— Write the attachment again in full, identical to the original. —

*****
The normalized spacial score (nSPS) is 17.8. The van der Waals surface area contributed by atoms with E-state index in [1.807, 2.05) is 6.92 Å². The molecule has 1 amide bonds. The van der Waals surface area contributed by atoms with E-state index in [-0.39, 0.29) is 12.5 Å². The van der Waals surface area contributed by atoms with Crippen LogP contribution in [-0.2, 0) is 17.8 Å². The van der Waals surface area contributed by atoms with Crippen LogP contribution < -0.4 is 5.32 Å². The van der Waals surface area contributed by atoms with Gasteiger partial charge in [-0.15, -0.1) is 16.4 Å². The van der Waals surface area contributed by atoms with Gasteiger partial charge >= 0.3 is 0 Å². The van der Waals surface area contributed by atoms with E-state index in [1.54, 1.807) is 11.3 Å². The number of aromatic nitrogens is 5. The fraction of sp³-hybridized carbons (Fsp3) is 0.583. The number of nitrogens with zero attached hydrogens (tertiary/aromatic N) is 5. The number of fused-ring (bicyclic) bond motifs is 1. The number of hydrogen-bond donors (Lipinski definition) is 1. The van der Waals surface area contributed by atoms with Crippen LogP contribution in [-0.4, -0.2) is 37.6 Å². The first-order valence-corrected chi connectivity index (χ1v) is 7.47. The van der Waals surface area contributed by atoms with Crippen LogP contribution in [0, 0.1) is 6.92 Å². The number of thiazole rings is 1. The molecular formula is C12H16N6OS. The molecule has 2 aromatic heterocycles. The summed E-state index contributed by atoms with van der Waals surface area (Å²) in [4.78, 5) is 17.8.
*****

The normalized spacial score (nSPS) is 17.8. The van der Waals surface area contributed by atoms with E-state index in [1.807, 2.05) is 6.92 Å². The molecule has 1 amide bonds. The van der Waals surface area contributed by atoms with E-state index in [-0.39, 0.29) is 12.5 Å². The van der Waals surface area contributed by atoms with Crippen LogP contribution in [-0.2, 0) is 17.8 Å². The van der Waals surface area contributed by atoms with Crippen LogP contribution < -0.4 is 5.32 Å². The van der Waals surface area contributed by atoms with Gasteiger partial charge in [-0.15, -0.1) is 16.4 Å². The van der Waals surface area contributed by atoms with Gasteiger partial charge >= 0.3 is 0 Å². The van der Waals surface area contributed by atoms with E-state index in [1.54, 1.807) is 11.3 Å². The number of aromatic nitrogens is 5. The fraction of sp³-hybridized carbons (Fsp3) is 0.583. The number of nitrogens with zero attached hydrogens (tertiary/aromatic N) is 5. The number of fused-ring (bicyclic) bond motifs is 1. The number of hydrogen-bond donors (Lipinski definition) is 1. The van der Waals surface area contributed by atoms with Crippen LogP contribution in [-0.4, -0.2) is 37.6 Å². The first-order valence-corrected chi connectivity index (χ1v) is 7.47. The van der Waals surface area contributed by atoms with Crippen LogP contribution in [0, 0.1) is 6.92 Å². The number of thiazole rings is 1. The molecular formula is C12H16N6OS. The molecule has 2 aromatic heterocycles. The summed E-state index contributed by atoms with van der Waals surface area (Å²) in [4.78, 5) is 17.8.